On 13/09/14 I attended the Electoral Reform Society’s AGM to represent and debate our policy proposal, that the ERS start campaigning for a bona fide ‘None of the Above’ option with formalised consequences to be added to UK ballot papers for all future elections.
Needless to say, it was predictably frustrating. Out of a five hour day, only 40 mins were set aside for debating the nine policy proposals put forward by members, including ours. A token gesture, lip service, nothing more. A number of people complained about this, myself included.
I got less than a minute to talk about NOTA and then less than a minute to respond to one reasonable question about blank votes from a younger ERS member and three logical fallacy based objections from older members who evidently don’t understand what NOTA is.
But then again, why would they? I was given no time to speak and the society’s formal recommendation to reject the proposal was itself based on a number of clear and demonstrable logical fallacies and blanket misrepresentations of NOTA. (A point by point take-down of their recommendation to reject can be viewed here: https://nota-uk.org/2014/08/30/nota-uks-policy-proposal-to-be-debated-by-ers-at-their-agm/ )
It’s almost as though the upper echelons of ERS don’t want a fair and open debate on anything they have already decided they’re not interested in – like genuine, achievable electoral reform…
The only upside was that there is obviously a split in the ERS on this issue, even on the council, as a council member slipped me a note with an email address wanting to stay in touch as, apparently, some members are very interested in NOTA and want to help in the future. All the younger members I spoke to afterwards knew where I was coming from and were very supportive. I made sure to leave a few copies of our evidence submission to the parliamentary select committee looking into ‘voter engagement’ with all the info that I’d not been allowed to present. (See here: http://data.parliament.uk/writtenevidence/WrittenEvidence.svc/EvidenceHtml/7985 )
In the end, the vote on our NOTA proposal was 92 for, 128 against with 19 abstaining. There were nowhere near that many people in the room so we must have got a fair few postal/proxy votes. So not a bad showing at all really, all things considered. Thanks to everyone who took the time to send in their votes in favour.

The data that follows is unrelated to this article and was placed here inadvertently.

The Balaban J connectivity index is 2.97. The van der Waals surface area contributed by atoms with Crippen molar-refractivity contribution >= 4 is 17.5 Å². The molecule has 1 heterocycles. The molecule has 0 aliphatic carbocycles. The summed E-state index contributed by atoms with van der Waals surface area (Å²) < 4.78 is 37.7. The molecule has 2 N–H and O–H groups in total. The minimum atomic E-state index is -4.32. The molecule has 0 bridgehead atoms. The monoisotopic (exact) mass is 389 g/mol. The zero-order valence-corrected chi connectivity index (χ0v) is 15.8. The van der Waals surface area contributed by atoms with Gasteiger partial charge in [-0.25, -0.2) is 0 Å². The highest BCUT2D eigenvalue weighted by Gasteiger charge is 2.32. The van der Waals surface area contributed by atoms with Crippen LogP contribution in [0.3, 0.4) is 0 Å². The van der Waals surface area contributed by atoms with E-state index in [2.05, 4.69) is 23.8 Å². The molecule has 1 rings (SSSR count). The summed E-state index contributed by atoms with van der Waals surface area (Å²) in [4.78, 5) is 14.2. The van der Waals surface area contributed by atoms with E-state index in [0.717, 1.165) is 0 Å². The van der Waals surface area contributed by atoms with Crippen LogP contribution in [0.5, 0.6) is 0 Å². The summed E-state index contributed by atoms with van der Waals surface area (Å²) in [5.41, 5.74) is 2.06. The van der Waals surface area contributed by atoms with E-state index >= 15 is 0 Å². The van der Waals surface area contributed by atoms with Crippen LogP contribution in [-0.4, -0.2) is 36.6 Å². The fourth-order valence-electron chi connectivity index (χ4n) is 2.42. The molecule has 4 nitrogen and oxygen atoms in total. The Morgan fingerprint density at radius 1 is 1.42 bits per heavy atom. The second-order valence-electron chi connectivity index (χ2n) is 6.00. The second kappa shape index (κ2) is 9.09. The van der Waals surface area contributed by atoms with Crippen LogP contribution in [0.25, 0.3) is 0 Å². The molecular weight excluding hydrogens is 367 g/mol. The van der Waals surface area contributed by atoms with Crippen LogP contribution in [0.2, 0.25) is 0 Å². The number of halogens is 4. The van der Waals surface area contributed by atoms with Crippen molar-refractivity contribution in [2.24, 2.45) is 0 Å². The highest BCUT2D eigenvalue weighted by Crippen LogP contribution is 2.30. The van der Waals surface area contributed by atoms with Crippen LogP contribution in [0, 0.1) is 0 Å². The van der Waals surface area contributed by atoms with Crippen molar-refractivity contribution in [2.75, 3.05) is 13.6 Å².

I never expected to win the vote, the odds were always stacked against us. But it matters not, for me it was more about making our presence felt and making connections. We are still making the solid and indisputable case for NOTA and will continue to. Slowly but surely we are getting heard above all the noise and chatter.
Onwards & Upwards!
FOOTNOTE: The first of our four part video series is nearly ready and will be published soon, so keep an eye out for that!
Tagged: Electoral Reform, Electoral Reform Society, NOTA, NOTA UK
Reblogged this on Emma Does Politics.
agree with all those comments about ERS. I was at the AGM and presented a similar motion straight after Jamie’s and got the same but less vitriolic response. My motion was to protest about the first-past-the-post system and the lack of democracy, by leaving the ballot papers blank. There already exist a system for recording these ballots and it’s published by the electoral commission. Happy to discuss a way froward with anyone interested.
by the way, Tories want English votes for English laws – YES but only with FAIR votes please
You really need to get some media attention on this topic and organize a leaflet campaign, I personally never hear anything about this campaign when i’m out and about, so if I don’t who else is going to? Car parks would be a good outlet for leaflets, and maybe some car window stickers etc would also be good, this is something I would be prpared to put on my car for a fair democracy.
Hi William. That’s good to know and I couldn’t agree more. Would you be able to help set this up? Only NOTA UK is a voluntary organisation with zero funding and run entirely by myself and a handful of volunteers, all with very little time on our hands. Despite this, we have managed to get some small scale media coverage as well as successfully represented the campaign to a parliamentary committee and in doing so put the solid arguments for NOTA on the official record. Time and money are what is needed to achieve the coverage you describe. If you have the time, expertise and/or money to co-ordinate this side of things, you are more than welcome to get involved!